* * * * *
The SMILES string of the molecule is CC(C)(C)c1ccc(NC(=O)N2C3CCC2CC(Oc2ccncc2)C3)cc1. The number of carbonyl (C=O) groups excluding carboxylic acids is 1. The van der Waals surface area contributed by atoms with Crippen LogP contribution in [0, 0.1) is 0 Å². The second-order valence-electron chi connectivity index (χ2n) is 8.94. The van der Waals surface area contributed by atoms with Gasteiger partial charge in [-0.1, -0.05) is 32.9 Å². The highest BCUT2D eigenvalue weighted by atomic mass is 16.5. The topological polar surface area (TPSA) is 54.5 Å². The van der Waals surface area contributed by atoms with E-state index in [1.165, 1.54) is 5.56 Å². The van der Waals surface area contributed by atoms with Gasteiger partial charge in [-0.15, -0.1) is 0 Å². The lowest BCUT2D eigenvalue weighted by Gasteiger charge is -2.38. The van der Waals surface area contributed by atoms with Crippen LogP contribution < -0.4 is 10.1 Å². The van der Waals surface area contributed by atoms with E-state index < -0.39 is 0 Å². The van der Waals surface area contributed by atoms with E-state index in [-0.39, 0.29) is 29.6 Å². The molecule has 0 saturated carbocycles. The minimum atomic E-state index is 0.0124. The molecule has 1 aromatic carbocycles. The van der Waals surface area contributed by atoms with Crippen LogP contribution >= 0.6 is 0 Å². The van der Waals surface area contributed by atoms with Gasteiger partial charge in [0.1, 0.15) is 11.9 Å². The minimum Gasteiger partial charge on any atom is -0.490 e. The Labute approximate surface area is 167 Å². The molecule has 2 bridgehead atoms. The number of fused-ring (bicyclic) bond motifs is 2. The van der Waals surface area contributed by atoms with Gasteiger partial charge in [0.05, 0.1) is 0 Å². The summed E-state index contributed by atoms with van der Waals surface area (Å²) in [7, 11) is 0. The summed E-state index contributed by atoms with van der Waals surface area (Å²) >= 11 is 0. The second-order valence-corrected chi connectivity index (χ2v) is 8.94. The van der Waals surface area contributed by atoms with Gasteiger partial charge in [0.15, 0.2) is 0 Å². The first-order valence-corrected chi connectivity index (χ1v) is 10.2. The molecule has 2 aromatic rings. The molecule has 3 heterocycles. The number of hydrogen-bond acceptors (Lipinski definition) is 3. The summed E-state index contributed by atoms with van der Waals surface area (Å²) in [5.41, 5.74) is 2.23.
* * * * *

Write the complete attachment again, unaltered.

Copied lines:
The SMILES string of the molecule is CC(C)(C)c1ccc(NC(=O)N2C3CCC2CC(Oc2ccncc2)C3)cc1. The number of carbonyl (C=O) groups excluding carboxylic acids is 1. The van der Waals surface area contributed by atoms with Crippen LogP contribution in [0, 0.1) is 0 Å². The second-order valence-electron chi connectivity index (χ2n) is 8.94. The van der Waals surface area contributed by atoms with Gasteiger partial charge in [-0.1, -0.05) is 32.9 Å². The highest BCUT2D eigenvalue weighted by atomic mass is 16.5. The topological polar surface area (TPSA) is 54.5 Å². The van der Waals surface area contributed by atoms with E-state index in [1.165, 1.54) is 5.56 Å². The van der Waals surface area contributed by atoms with Gasteiger partial charge in [-0.15, -0.1) is 0 Å². The lowest BCUT2D eigenvalue weighted by Gasteiger charge is -2.38. The van der Waals surface area contributed by atoms with Crippen LogP contribution < -0.4 is 10.1 Å². The van der Waals surface area contributed by atoms with E-state index < -0.39 is 0 Å². The van der Waals surface area contributed by atoms with E-state index in [-0.39, 0.29) is 29.6 Å². The molecule has 0 saturated carbocycles. The minimum atomic E-state index is 0.0124. The molecule has 1 aromatic carbocycles. The van der Waals surface area contributed by atoms with Crippen LogP contribution >= 0.6 is 0 Å². The van der Waals surface area contributed by atoms with Gasteiger partial charge in [0.1, 0.15) is 11.9 Å². The minimum Gasteiger partial charge on any atom is -0.490 e. The Labute approximate surface area is 167 Å². The molecule has 2 bridgehead atoms. The number of fused-ring (bicyclic) bond motifs is 2. The van der Waals surface area contributed by atoms with Gasteiger partial charge in [0.05, 0.1) is 0 Å². The summed E-state index contributed by atoms with van der Waals surface area (Å²) in [7, 11) is 0. The summed E-state index contributed by atoms with van der Waals surface area (Å²) >= 11 is 0. The second-order valence-corrected chi connectivity index (χ2v) is 8.94. The van der Waals surface area contributed by atoms with Gasteiger partial charge in [0.15, 0.2) is 0 Å². The first-order valence-corrected chi connectivity index (χ1v) is 10.2. The molecule has 2 aromatic rings. The molecule has 3 heterocycles. The number of hydrogen-bond acceptors (Lipinski definition) is 3. The summed E-state index contributed by atoms with van der Waals surface area (Å²) in [5.41, 5.74) is 2.23.